Matt Weinstock, Dec. 14, 1959
A frantic call came into the county sanitation office recently from Redondo Beach. A resident there, in placing some discarded clothing in a rubbish disposal bin, had included an old shoe containing $5,000.
"Don't let them cover it up until I get there!" came the excited message, loud and clear.
He was referring to the procedure in refuse disposal. After being dumped and spread, it is compacted, covered with about two feet of earth and watered.
Sanitation people everywhere, including assistant chief engineer F.R. Bowerman of the Beverly Blvd. office, were alerted to the crisis. Presumably pins were stuck in maps, as in wartime.
From the address and time of pick up the truck was identified. It was determined that it was en route to or had arrived at Landfill No.1, the dump site off Pacific Coast Highway near Crenshaw Blvd.
But before the desperate search for the shoe and the $5,000 could get under way a second call came through. The gist of it was "Never mind."
The mystery has never been solved. Best guess is that somewhere in Redondo Beach there is a man even more absent-minded than I am.
A MAN WITH a wonderful sense of humor died recently and his family's grief was overwhelming. But little by little his greatest legacy, a puckish attitude toward life, was restored to them.
His son, going over his affairs, discovered he'd arranged an eye examination and phoned the doctor to cancel it. He identified himself and said, "My father had an appointment for tomorrow and I wanted to tell you that he has passed away." There was an uneasy silence on the other end and the son plunged irresistibly on, "I guess, uh, he won't be able to make it." He thinks his father would have enjoyed it.
As a rule, this family bus
Is fondly claimed by
five of us,
But now it needs a wash
And it is mine, mine , mine
WHEN YOU STOP to think of it, there's something elusively enchanting about the name, House Subcommittee on Legislative Oversight, which has been turning up the quiz show and payola scandals.
It is not only a lively departure from the usual committee names -- Ways and Means, Rivers and Harbors, Foreign Affairs -- but it carries the sly implication that members are digging into matters that occurred while their colleagues' backs were turned or while they had misplaced their glasses.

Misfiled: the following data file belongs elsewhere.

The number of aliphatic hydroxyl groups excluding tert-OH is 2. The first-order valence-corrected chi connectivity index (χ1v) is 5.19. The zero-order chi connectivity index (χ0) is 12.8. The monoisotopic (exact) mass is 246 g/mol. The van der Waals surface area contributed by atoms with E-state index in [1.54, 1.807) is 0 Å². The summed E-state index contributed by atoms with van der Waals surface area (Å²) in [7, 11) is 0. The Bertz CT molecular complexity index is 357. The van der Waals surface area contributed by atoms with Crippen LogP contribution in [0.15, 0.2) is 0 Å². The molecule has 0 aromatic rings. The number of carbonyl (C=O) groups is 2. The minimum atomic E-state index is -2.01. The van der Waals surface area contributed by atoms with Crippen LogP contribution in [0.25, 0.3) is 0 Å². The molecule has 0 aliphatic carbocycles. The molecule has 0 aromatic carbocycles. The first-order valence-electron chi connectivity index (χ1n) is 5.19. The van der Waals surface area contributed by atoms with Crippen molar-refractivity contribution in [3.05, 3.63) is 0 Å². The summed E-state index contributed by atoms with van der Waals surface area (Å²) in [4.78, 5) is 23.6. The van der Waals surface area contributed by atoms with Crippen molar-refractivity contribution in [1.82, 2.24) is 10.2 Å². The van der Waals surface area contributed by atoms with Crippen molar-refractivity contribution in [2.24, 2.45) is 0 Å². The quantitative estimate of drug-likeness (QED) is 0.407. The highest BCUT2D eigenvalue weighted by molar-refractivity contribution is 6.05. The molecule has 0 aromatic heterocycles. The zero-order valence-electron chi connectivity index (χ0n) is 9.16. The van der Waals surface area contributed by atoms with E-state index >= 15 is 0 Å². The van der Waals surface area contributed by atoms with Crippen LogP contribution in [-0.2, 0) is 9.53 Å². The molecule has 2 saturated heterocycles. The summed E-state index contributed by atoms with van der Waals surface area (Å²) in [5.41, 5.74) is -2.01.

Some coffee break philosophers I know think such lively nomenclature should be encouraged and have suggested names for similar committees. To name a few: Committee on Missile Muscle, Committee to Separate the Demigods From the Demagogues, Committee on Blame-Placing, Committee to Discourage Platitudes and Irrelevance in Political Speeches. The possibilities are endless.
AN L.A. businessman is baffled by a recent nightmare experience in Las Vegas. He and several friends attending a convention were having a drink in a leading spa when the floorman came over and said to him, "You've got no right coming in here, Tom, you'll have to leave."
The businessman thought it was a joke perpetrated by his pals and he sat back and smiled. The floorman summoned two large henchmen and the businessman, realizing it was not a joke, reached for his wallet to identify himself. He never got the chance. The two burly fellows grabbed him and propelled him into the street.
It was the most authentic bum's rush he ever saw or felt. But he keeps wondering who Tom is. His name is Clarence.
MISCELLANY -- Odd thing about newscaster fluffing a line is that they sometimes feel the fluff coming but are powerless. Frank Goss of CBS was describing Ike's "globe-girdling tour" the other day and he couldn't help it, he said "gurgling" . . . North Young doesn't think our rocket failures belong on the front page but back in the vital statistics -- in the obituary column.